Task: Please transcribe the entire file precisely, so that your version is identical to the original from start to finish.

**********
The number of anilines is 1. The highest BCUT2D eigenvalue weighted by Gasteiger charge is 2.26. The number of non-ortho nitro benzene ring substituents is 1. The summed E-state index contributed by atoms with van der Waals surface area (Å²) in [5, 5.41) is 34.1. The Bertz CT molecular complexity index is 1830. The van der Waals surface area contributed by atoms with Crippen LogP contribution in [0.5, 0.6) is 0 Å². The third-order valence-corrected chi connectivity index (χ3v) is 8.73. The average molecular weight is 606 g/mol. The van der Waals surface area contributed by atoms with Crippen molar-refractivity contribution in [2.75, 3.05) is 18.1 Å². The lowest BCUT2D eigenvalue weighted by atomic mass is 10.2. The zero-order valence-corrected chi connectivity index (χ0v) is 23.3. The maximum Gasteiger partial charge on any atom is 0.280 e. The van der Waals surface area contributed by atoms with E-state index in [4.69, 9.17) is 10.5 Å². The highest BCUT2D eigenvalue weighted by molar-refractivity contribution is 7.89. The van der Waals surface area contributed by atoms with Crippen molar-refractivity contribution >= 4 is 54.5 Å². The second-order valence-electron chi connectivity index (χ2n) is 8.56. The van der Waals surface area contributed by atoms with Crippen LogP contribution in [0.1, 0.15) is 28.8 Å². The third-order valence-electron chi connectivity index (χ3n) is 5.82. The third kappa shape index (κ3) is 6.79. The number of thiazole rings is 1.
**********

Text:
The number of anilines is 1. The highest BCUT2D eigenvalue weighted by Gasteiger charge is 2.26. The number of non-ortho nitro benzene ring substituents is 1. The summed E-state index contributed by atoms with van der Waals surface area (Å²) in [5, 5.41) is 34.1. The Bertz CT molecular complexity index is 1830. The van der Waals surface area contributed by atoms with Crippen LogP contribution in [0.5, 0.6) is 0 Å². The third-order valence-corrected chi connectivity index (χ3v) is 8.73. The average molecular weight is 606 g/mol. The van der Waals surface area contributed by atoms with Crippen molar-refractivity contribution in [2.75, 3.05) is 18.1 Å². The lowest BCUT2D eigenvalue weighted by atomic mass is 10.2. The zero-order valence-corrected chi connectivity index (χ0v) is 23.3. The maximum Gasteiger partial charge on any atom is 0.280 e. The van der Waals surface area contributed by atoms with E-state index in [4.69, 9.17) is 10.5 Å². The highest BCUT2D eigenvalue weighted by molar-refractivity contribution is 7.89. The van der Waals surface area contributed by atoms with Crippen molar-refractivity contribution >= 4 is 54.5 Å². The second-order valence-electron chi connectivity index (χ2n) is 8.56. The van der Waals surface area contributed by atoms with Crippen LogP contribution in [0.1, 0.15) is 28.8 Å². The third-order valence-electron chi connectivity index (χ3n) is 5.82. The third kappa shape index (κ3) is 6.79. The number of thiazole rings is 1.